How Developers Manage All These Transactions

Discord, available on desktop, web and mobile devices, allows users to create and join servers, which are essentially chat rooms dedicated to specific topics or interests. Servers can be public or private, and they can have different levels of access and moderation. Within servers — also called guilds — users can create channels, which are like sub-rooms dedicated to specific topics or activities. Channels can be text-, voice- or video-based.

It’s a complicated development problem to keep all these channels up and running, separate and secure — not to mention the multiplication of new users and channels by the minute. But it’s only a problem for developers if they don’t know what tools to use to manage the deployment of millions of users — on a single server, yet.

“You need two main pieces in order to do this successfully,” Smith said. “The first is you really have to understand the performance of your system, and what actions your system can take. How much does it consume in terms of resources? The second thing that is really important for doing this well is understanding the product experience that you’re trying to deliver.”

Getting to the Heart of the Development Process

Discord does this by taking full advantage of Elixir, a dynamic, functional programming language that runs on the Erlang Virtual Machine (EVM, commonly called BEAM). Elixir is designed for building scalable and maintainable applications, and is used in a variety of domains, including web development, embedded systems, machine learning, data pipelines and multimedia processing.

What’s old can be new again, Smith said. “Erlang was developed in the 1960s by Sony Ericsson for telecommunication; Elixir is a modern language built on top of Erlang,” he said.

BEAM uses a process-based architecture in which each process runs in its own isolated memory space. BEAM can throttle requests that require slower execution to handle a large number of concurrent requests without blocking or slowing down any of them; this is the secret sauce for handling all those queries.

Some of the key features of Elixir include:

  • Concurrency: Elixir is built on the EVM, known for its ability to handle concurrency efficiently. This makes Elixir a good choice for applications that need to process a large number of requests simultaneously.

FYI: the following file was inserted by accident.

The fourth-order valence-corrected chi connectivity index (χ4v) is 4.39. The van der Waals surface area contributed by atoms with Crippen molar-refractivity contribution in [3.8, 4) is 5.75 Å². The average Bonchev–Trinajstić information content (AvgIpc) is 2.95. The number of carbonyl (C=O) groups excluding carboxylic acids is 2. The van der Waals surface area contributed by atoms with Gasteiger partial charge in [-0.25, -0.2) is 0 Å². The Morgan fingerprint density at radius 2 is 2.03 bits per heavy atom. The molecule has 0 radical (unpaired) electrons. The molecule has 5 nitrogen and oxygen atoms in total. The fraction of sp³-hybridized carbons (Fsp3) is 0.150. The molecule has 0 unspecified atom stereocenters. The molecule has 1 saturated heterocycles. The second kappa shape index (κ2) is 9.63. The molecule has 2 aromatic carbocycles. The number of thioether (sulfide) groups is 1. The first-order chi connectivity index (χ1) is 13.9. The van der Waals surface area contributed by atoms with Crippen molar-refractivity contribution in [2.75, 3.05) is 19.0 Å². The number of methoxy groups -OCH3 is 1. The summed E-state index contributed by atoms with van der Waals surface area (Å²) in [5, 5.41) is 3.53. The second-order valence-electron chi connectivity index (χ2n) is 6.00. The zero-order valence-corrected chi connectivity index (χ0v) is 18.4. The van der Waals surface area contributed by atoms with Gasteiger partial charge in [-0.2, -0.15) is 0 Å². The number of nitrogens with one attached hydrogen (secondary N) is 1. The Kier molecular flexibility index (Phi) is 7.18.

• Scalability: Elixir applications are easy to scale horizontally, meaning that they can be scaled out to multiple servers to handle increased traffic.
  • Maintainability: Elixir code is generally considered to be easy to read and maintain. This is due to its functional programming paradigm, which emphasizes immutable data and pure functions.
  • Tooling: Elixir has a rich ecosystem of tools and libraries, which makes it easy to develop and deploy Elixir applications.

“Whenever something happens on Discord, such as a message being sent, or someone joining a voice channel, we update the UI in the client of everyone who’s online that is in the same server (sometimes referred to as a ‘guild’),” Yuliy Pisetsky, a Discord staff software engineer, wrote in a recent blog post. “We use a single Elixir process per guild as a central routing point for everything happening on that server, and another process (a ‘session’) for each connected user’s client.

“The guild process keeps track of the sessions for users who are members of that guild and is responsible for fanning out actions to those sessions. Once the sessions receive those updates, they’ll forward them over a WebSocket connection to the client.”

These processes, while complicated, are simplified with automation provided by Elixir, and Discord has mastered the use of this scale-out tool.

Some popular Elixir frameworks and libraries include:

  • Phoenix: A web development framework.
  • Nerves: A framework for developing embedded systems.
  • Ecto: A database library.
  • ExUnit: A testing framework.
  • GenServer: A library for developing concurrent and distributed systems.